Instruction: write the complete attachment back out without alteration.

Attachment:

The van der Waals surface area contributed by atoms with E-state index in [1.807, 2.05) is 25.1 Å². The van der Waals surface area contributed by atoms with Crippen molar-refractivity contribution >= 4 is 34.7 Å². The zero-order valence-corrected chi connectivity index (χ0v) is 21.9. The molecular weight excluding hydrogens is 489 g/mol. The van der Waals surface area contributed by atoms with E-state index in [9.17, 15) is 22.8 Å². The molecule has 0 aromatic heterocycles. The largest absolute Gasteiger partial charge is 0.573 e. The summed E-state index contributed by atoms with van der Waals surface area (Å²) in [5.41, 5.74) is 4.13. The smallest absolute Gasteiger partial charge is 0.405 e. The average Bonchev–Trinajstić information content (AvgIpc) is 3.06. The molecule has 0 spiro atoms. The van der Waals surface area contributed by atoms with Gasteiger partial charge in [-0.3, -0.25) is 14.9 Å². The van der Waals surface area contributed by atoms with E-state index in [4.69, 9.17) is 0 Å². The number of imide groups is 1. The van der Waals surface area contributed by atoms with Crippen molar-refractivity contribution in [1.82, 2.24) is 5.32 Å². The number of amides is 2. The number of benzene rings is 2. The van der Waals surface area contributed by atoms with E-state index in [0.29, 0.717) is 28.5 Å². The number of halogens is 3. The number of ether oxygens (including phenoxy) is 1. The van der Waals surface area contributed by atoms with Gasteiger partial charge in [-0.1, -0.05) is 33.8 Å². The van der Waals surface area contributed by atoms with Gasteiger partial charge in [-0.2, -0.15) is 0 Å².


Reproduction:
The van der Waals surface area contributed by atoms with E-state index in [1.807, 2.05) is 25.1 Å². The van der Waals surface area contributed by atoms with Crippen molar-refractivity contribution >= 4 is 34.7 Å². The zero-order valence-corrected chi connectivity index (χ0v) is 21.9. The molecular weight excluding hydrogens is 489 g/mol. The van der Waals surface area contributed by atoms with E-state index in [9.17, 15) is 22.8 Å². The molecule has 0 aromatic heterocycles. The largest absolute Gasteiger partial charge is 0.573 e. The summed E-state index contributed by atoms with van der Waals surface area (Å²) in [5.41, 5.74) is 4.13. The smallest absolute Gasteiger partial charge is 0.405 e. The average Bonchev–Trinajstić information content (AvgIpc) is 3.06. The molecule has 0 spiro atoms. The van der Waals surface area contributed by atoms with Gasteiger partial charge in [-0.3, -0.25) is 14.9 Å². The van der Waals surface area contributed by atoms with E-state index in [4.69, 9.17) is 0 Å². The number of imide groups is 1. The van der Waals surface area contributed by atoms with Crippen molar-refractivity contribution in [1.82, 2.24) is 5.32 Å². The number of amides is 2. The number of benzene rings is 2. The van der Waals surface area contributed by atoms with E-state index in [0.29, 0.717) is 28.5 Å². The number of halogens is 3. The number of ether oxygens (including phenoxy) is 1. The van der Waals surface area contributed by atoms with Gasteiger partial charge in [-0.1, -0.05) is 33.8 Å². The van der Waals surface area contributed by atoms with Gasteiger partial charge in [-0.2, -0.15) is 0 Å².